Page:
The Phaserl


Unable to afford homes, Americans dive into subprime auto debt to purchase cars

Auto debt getting riskier with extended terms and chasing borrowers with lower credit scores.


The word “subprime” was synonymous with the toxic loans that were made during the credit bubble.  Some tend to think that those days are long gone but we simply have shifted the form in which toxic debt is filtered into the system.  Instead of making no-doc no-income loans on houses, we are now offering no-income loans to college students and also, a large number of subprime loans to purchase cars.  This is problematic for a variety of reasons.  First, Millennials and younger Americans are carrying the disproportionate amount of debt in college loans and auto loans.  College debt is causing major problems including forcing many young people to live at home with their parents well into older adulthood.  At least with college if done correctly, you are getting a degree that should boost your earnings power.  Of course you need to be weary of how much debt you take on and the quality of the institution you attend.  But with auto loans, you are basically financing a purchase that is losing value the moment you take it off the lot.  We now have over $1 trillion in auto debt outstanding and a large portion of this growth is coming because of subprime loans to riskier borrowers.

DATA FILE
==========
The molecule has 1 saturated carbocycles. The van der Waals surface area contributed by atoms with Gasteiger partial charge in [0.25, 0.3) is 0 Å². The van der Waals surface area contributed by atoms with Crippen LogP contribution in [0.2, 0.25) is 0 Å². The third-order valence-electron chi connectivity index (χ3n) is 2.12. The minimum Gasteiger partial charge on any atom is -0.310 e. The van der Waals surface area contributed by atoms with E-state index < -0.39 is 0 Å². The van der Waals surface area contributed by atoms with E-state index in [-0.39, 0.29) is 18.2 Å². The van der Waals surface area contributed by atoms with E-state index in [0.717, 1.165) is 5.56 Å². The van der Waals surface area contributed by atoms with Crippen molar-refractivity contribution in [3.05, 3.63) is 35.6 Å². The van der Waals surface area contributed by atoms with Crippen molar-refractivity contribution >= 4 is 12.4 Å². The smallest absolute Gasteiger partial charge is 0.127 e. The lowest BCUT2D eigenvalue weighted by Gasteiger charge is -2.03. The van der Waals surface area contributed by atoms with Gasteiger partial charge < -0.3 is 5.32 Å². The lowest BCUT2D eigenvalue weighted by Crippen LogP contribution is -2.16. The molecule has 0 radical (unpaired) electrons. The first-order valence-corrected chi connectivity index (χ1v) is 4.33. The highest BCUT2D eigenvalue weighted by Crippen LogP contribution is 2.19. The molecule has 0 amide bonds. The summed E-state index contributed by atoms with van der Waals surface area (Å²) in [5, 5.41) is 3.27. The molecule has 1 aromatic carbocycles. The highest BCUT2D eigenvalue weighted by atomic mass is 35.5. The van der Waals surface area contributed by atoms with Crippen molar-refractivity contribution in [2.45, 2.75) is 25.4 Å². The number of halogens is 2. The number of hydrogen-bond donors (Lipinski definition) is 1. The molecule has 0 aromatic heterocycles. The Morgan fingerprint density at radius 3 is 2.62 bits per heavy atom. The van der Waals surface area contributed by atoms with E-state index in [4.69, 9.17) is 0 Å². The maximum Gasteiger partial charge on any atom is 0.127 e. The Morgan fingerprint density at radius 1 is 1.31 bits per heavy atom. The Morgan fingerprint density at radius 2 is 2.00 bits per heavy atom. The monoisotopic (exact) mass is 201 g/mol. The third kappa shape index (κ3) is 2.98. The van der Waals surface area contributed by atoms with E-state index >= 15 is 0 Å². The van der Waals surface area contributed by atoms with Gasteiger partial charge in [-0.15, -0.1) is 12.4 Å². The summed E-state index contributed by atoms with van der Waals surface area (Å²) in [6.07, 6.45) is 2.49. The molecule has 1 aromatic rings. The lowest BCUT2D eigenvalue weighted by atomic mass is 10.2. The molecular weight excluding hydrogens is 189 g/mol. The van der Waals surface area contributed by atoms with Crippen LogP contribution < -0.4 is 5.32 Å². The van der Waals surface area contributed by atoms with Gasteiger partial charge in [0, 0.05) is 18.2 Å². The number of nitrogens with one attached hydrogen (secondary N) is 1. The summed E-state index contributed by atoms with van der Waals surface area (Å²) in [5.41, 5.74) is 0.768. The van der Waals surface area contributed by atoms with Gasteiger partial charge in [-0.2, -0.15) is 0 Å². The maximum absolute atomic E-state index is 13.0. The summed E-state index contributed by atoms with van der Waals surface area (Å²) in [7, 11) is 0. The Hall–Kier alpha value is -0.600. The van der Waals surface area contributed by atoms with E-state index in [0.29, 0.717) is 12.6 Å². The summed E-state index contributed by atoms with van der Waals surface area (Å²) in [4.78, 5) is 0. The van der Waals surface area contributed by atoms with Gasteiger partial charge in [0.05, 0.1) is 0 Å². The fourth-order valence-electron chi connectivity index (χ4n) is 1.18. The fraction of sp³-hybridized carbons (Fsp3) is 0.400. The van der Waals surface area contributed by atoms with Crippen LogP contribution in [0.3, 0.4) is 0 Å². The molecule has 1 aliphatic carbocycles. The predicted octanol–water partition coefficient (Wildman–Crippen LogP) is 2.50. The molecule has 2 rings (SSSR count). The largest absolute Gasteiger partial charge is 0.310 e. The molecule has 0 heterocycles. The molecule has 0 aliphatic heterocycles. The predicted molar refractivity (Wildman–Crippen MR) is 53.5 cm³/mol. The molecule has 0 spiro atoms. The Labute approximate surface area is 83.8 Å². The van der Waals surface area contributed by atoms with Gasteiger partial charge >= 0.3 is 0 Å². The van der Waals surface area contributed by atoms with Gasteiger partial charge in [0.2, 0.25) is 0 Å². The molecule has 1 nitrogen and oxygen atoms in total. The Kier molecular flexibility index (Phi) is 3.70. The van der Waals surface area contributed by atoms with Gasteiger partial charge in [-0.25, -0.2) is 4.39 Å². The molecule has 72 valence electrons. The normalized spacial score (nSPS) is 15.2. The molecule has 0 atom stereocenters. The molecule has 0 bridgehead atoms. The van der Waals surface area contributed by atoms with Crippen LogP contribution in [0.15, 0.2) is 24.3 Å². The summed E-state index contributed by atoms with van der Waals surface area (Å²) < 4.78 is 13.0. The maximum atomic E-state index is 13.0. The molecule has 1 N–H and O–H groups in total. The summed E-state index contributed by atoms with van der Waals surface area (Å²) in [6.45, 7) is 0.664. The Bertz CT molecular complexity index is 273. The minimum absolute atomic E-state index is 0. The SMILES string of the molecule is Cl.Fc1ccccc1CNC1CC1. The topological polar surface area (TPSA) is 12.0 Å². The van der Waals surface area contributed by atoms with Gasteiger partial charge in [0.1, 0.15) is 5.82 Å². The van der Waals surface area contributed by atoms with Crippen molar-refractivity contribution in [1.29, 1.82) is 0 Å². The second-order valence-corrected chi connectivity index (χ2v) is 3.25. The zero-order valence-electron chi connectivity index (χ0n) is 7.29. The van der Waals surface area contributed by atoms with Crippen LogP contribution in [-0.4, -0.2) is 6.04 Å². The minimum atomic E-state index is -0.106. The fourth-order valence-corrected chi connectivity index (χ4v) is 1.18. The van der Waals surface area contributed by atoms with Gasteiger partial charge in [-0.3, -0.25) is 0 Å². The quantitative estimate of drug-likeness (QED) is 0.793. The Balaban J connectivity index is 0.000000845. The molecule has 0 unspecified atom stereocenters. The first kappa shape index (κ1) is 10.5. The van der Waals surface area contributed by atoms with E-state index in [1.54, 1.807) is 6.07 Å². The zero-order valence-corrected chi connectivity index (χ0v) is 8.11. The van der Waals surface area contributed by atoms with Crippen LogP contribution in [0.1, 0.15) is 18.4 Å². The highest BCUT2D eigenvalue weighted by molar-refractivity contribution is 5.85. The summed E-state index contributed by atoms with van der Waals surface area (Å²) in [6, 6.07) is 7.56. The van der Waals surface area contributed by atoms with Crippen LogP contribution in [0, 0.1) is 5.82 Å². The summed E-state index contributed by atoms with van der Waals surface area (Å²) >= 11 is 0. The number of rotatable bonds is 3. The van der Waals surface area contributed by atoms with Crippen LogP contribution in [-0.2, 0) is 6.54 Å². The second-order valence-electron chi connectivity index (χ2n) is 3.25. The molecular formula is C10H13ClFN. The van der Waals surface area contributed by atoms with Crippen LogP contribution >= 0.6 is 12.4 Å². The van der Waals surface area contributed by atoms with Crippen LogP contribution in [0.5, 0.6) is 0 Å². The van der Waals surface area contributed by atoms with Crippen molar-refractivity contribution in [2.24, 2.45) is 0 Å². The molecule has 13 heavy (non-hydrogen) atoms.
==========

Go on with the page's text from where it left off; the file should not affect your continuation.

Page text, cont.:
Subprime auto loans fuel growth in auto sales

The amount of loans being originated by the auto industry is reaching near peak levels.  Many younger Americans unable to purchase homes are deciding to live in the moment and are going into big debt to finance cars.  A large portion of growth is coming from subprime borrowers and many are going into extremely long payment terms.  There are now 72 month auto loans floating in the market as common practice:

“(Bloomberg) The average loan term for new vehicles reached a record 67 months in the first quarter, with the figure for subprime new-car debt approaching 72 months, according to Experian Automotive data. For used cars, the average reached a record of 62 months, with the length for the least reliable consumers exceeding 56 months, the data show.”

In the first quarter of this year, nearly 20 percent of all auto loans originated were in the form of subprime borrowers:

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